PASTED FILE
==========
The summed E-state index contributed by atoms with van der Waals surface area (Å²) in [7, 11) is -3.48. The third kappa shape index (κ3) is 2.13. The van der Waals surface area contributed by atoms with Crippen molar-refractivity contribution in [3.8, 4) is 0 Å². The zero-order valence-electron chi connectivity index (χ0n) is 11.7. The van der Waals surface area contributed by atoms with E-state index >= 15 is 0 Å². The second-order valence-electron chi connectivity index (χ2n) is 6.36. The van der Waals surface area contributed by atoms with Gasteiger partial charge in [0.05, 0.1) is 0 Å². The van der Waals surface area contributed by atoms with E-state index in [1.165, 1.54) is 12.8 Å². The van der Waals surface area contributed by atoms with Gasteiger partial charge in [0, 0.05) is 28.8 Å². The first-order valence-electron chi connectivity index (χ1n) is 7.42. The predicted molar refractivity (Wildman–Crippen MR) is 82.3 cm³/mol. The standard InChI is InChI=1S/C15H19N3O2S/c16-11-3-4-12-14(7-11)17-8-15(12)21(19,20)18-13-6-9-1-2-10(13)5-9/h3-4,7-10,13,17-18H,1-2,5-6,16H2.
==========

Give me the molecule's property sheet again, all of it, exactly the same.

The summed E-state index contributed by atoms with van der Waals surface area (Å²) in [7, 11) is -3.48. The third kappa shape index (κ3) is 2.13. The van der Waals surface area contributed by atoms with Crippen molar-refractivity contribution in [3.8, 4) is 0 Å². The zero-order valence-electron chi connectivity index (χ0n) is 11.7. The van der Waals surface area contributed by atoms with E-state index >= 15 is 0 Å². The second-order valence-electron chi connectivity index (χ2n) is 6.36. The van der Waals surface area contributed by atoms with Gasteiger partial charge in [0.05, 0.1) is 0 Å². The van der Waals surface area contributed by atoms with E-state index in [1.165, 1.54) is 12.8 Å². The van der Waals surface area contributed by atoms with Gasteiger partial charge in [0, 0.05) is 28.8 Å². The first-order valence-electron chi connectivity index (χ1n) is 7.42. The predicted molar refractivity (Wildman–Crippen MR) is 82.3 cm³/mol. The standard InChI is InChI=1S/C15H19N3O2S/c16-11-3-4-12-14(7-11)17-8-15(12)21(19,20)18-13-6-9-1-2-10(13)5-9/h3-4,7-10,13,17-18H,1-2,5-6,16H2.